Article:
This morning we woke up in Southampton, having journeyed down from Durham by train last night. We were due to board the M/S Balmoral at berth 46, to sail in the wake, 100 years later, of the legendary ill-fated liner Titanic.
The Titanic set sail from Southampton on 10th April 1912, ultimately bound for New York. Interestingly, we are having to leave a full two days earlier than the Titanic did in order to be in the same place at the same time. This is because RMS Titanic was an ocean liner and not a cruise ship like the Balmoral. There are quite a few differences between the two: an ocean liner has a pointed keel and the steel is 25mm thick, unlike a cruise ship which is flat bottomed and is made of steel only 12mm thick. An ocean liner is sleek and built for speed and to withstand the battering of the North Atlantic in winter, whereas a cruise ship tends to be top-heavy and is designed for making short hops, from port to port, in shallower waters. Titanic was capable of doing about 28 knots whereas most cruise ships can only do about 18 or 19 knots flat out.
The only true ocean liner afloat these days is RMS Queen Mary 2. We were lucky enough to be passengers on the QM2’s maiden voyage in January 2004. There are lots of parallels between the Titanic and the Queen Mary 2. They were both the ships of superlatives in their respective times: longest, widest, tallest, largest, most expensive ocean liners ever built. They were both Royal Mail Ships. They both left Southampton on their maiden voyages to sail to the United States, although the QM2 was bound for Fort Lauderdale rather than New York.
But today, 100 years later, the 43,000 ton Balmoral is going to follow in the wake of the 46,000 Titanic and remember and pay tribute to the 1500 lost souls who died in what was, and still is, the worst maritime disaster ever.
This morning we walked into town and saw the memorial dedicated to Wallace Hartley and his heroic bandsmen. Everyone who knows the Titanic story has heard about the ship’s band who played lively tunes up on deck to try to keep up the spirits of the passengers as the ship foundered. They kept playing until the water was lapping around their ankles and finished with the hymn “Nearer, My God, To Thee”. The memorial named all of the bandsmen and had the music notes for the first few bars of this hymn, as well as the words “They Died at Their Posts like Men.” It was really poignant.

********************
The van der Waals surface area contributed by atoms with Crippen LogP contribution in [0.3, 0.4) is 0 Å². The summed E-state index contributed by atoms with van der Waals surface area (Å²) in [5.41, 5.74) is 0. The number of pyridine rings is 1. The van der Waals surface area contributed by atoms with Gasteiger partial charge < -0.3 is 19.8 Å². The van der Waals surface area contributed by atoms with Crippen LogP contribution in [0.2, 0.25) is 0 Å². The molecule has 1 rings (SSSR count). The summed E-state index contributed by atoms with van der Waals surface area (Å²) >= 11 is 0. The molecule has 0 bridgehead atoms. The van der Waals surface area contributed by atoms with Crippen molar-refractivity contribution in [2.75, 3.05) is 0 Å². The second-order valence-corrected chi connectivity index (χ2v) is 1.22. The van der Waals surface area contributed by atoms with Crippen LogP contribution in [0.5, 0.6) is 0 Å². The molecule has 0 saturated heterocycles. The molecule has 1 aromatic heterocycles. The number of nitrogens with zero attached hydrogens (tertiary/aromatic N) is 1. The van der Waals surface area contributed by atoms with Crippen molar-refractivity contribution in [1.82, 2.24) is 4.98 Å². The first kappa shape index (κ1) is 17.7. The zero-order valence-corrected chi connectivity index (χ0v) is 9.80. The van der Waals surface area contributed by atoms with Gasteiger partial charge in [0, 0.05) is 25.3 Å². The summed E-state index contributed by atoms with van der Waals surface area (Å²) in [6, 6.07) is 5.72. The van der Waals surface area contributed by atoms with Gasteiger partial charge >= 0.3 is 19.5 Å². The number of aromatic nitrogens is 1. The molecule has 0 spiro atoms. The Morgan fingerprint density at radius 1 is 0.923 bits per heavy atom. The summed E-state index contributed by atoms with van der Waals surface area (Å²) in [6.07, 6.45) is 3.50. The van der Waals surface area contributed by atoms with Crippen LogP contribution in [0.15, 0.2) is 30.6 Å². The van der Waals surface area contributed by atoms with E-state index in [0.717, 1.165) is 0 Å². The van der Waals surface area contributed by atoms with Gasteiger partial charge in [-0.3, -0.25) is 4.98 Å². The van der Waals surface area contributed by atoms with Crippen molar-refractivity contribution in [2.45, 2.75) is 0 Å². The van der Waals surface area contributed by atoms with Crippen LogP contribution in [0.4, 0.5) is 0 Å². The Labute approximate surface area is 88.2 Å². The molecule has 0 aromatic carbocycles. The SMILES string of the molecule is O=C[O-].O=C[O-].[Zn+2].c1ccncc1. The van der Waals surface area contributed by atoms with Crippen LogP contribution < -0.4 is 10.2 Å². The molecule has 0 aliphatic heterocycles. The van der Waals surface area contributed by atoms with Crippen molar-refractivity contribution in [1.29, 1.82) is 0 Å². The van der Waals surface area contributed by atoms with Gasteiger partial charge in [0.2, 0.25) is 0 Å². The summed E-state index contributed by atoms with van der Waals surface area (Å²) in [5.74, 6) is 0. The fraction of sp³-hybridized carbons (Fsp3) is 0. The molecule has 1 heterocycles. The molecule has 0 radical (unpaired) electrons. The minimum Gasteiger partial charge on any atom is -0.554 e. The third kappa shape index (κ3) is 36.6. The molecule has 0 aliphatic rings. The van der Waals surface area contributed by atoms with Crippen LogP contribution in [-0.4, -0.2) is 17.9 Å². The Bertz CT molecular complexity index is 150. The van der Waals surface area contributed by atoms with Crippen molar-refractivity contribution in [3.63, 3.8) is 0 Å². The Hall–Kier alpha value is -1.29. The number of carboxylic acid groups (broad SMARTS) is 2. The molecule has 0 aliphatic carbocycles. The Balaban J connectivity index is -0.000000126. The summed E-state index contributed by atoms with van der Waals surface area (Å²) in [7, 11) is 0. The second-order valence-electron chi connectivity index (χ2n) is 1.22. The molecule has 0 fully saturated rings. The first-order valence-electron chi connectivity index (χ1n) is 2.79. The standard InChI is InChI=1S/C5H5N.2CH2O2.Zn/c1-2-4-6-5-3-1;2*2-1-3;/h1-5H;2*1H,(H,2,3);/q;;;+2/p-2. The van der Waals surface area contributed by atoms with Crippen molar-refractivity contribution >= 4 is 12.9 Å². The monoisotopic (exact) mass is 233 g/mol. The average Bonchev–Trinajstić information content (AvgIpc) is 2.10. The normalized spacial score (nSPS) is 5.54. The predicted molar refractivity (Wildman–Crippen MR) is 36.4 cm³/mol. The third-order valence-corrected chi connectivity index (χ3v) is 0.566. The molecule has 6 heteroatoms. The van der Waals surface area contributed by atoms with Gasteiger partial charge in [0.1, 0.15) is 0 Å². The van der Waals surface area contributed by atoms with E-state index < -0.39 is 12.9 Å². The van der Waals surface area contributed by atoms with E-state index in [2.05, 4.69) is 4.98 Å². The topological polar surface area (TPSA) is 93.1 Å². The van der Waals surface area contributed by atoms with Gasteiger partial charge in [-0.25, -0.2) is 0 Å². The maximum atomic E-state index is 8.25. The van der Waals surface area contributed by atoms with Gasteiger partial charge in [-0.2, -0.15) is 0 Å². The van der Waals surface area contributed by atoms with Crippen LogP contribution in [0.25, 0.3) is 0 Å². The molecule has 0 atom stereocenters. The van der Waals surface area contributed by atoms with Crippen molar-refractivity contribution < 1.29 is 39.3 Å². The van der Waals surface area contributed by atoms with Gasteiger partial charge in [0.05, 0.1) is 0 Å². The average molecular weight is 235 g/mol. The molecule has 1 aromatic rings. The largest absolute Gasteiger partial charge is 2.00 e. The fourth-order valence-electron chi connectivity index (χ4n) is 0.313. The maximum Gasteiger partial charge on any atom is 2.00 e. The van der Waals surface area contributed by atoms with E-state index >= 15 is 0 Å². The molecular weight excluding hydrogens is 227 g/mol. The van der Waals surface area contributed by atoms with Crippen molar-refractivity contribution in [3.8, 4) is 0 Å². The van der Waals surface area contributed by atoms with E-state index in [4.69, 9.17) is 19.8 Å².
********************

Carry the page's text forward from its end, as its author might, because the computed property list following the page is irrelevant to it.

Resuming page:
Later on, at the Ocean Cruise terminal, we took our place in the queue to check in. Quite a lot of people had really got into the spirit of the thing and had dressed in the period costumes of the era; there were a lot of long dresses, big hats, bowler hats, toppers and frock coats. I have an evening dress, hat and long velvet gloves to wear later on in the voyage.
We enjoyed a couple of glasses of champagne before eventually boarding the Balmoral and making our way to cabin 4170, on the Coral Deck, where our suitcases were already waiting for us.
After unpacking and hanging up our clothes it was time to collect our lifejackets and proceed to our muster stations for life boat drill. This is something that they didn’t have on board Titanic because it clashed with the 1st Class passengers’ evening meal. How ironic… but then the whole of the Titanic story consists of many ironies and ‘what ifs’.
After life boat drill we went along to the stern of the ship to join the Balmoral‘s sailaway party. Straight away we spotted a couple of familiar faces; Hubert Greaves who used to play the steel drums on our Amazon cruise on the Braemar last year, also Ricky Jermy who was the cruise director on the Braemar. Braemar is one of Balmoral‘s sister ships in the Fred Olsen Cruise Line.
In fact, we have already been on the Balmoral once before, back in 2003, only she was called the Norwegian Crown then and was one of NCL’s fleet. The Balmoral was refitted in 2008 and we have to admit we don’t recognise anything from her Norwegian Crown days.
At 15.45 hours the Balmoral gave a blast of her foghorn and slowly moved away from the dock. We had started our voyage in the wake of the Titanic.